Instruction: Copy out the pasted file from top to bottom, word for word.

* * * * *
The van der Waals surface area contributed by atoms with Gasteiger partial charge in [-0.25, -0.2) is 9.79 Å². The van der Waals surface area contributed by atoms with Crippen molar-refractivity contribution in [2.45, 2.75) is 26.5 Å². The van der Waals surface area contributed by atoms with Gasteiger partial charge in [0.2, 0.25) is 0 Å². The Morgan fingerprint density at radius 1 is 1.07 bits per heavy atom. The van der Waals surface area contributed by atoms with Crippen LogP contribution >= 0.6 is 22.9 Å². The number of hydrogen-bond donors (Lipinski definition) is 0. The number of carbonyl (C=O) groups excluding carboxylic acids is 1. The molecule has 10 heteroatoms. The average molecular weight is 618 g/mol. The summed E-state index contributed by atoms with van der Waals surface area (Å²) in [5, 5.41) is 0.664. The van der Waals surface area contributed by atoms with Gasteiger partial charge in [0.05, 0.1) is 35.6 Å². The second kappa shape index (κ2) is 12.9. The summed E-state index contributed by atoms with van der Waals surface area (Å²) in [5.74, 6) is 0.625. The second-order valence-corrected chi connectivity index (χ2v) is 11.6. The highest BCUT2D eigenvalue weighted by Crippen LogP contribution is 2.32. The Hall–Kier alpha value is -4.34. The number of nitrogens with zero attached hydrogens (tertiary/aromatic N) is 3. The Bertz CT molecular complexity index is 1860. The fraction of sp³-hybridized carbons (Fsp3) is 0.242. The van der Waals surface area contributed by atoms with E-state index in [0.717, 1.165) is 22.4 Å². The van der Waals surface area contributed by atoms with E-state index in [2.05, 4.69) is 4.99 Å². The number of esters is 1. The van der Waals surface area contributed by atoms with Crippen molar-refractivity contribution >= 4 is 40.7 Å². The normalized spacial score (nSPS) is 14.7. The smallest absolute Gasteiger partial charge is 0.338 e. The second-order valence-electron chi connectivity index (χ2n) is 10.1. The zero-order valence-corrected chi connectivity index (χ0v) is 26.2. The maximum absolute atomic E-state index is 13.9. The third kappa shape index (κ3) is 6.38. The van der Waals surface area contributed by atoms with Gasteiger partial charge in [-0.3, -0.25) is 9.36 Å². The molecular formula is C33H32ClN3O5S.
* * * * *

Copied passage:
The van der Waals surface area contributed by atoms with Gasteiger partial charge in [-0.25, -0.2) is 9.79 Å². The van der Waals surface area contributed by atoms with Crippen molar-refractivity contribution in [2.45, 2.75) is 26.5 Å². The van der Waals surface area contributed by atoms with Gasteiger partial charge in [0.2, 0.25) is 0 Å². The Morgan fingerprint density at radius 1 is 1.07 bits per heavy atom. The van der Waals surface area contributed by atoms with Crippen LogP contribution >= 0.6 is 22.9 Å². The number of hydrogen-bond donors (Lipinski definition) is 0. The number of carbonyl (C=O) groups excluding carboxylic acids is 1. The molecule has 10 heteroatoms. The average molecular weight is 618 g/mol. The summed E-state index contributed by atoms with van der Waals surface area (Å²) in [5, 5.41) is 0.664. The van der Waals surface area contributed by atoms with Gasteiger partial charge in [0.05, 0.1) is 35.6 Å². The second kappa shape index (κ2) is 12.9. The summed E-state index contributed by atoms with van der Waals surface area (Å²) in [5.74, 6) is 0.625. The second-order valence-corrected chi connectivity index (χ2v) is 11.6. The highest BCUT2D eigenvalue weighted by Crippen LogP contribution is 2.32. The Hall–Kier alpha value is -4.34. The number of nitrogens with zero attached hydrogens (tertiary/aromatic N) is 3. The Bertz CT molecular complexity index is 1860. The fraction of sp³-hybridized carbons (Fsp3) is 0.242. The van der Waals surface area contributed by atoms with E-state index in [0.717, 1.165) is 22.4 Å². The van der Waals surface area contributed by atoms with E-state index in [2.05, 4.69) is 4.99 Å². The number of esters is 1. The van der Waals surface area contributed by atoms with Crippen molar-refractivity contribution >= 4 is 40.7 Å². The normalized spacial score (nSPS) is 14.7. The smallest absolute Gasteiger partial charge is 0.338 e. The second-order valence-electron chi connectivity index (χ2n) is 10.1. The zero-order valence-corrected chi connectivity index (χ0v) is 26.2. The maximum absolute atomic E-state index is 13.9. The third kappa shape index (κ3) is 6.38. The van der Waals surface area contributed by atoms with Gasteiger partial charge in [-0.3, -0.25) is 9.36 Å². The molecular formula is C33H32ClN3O5S.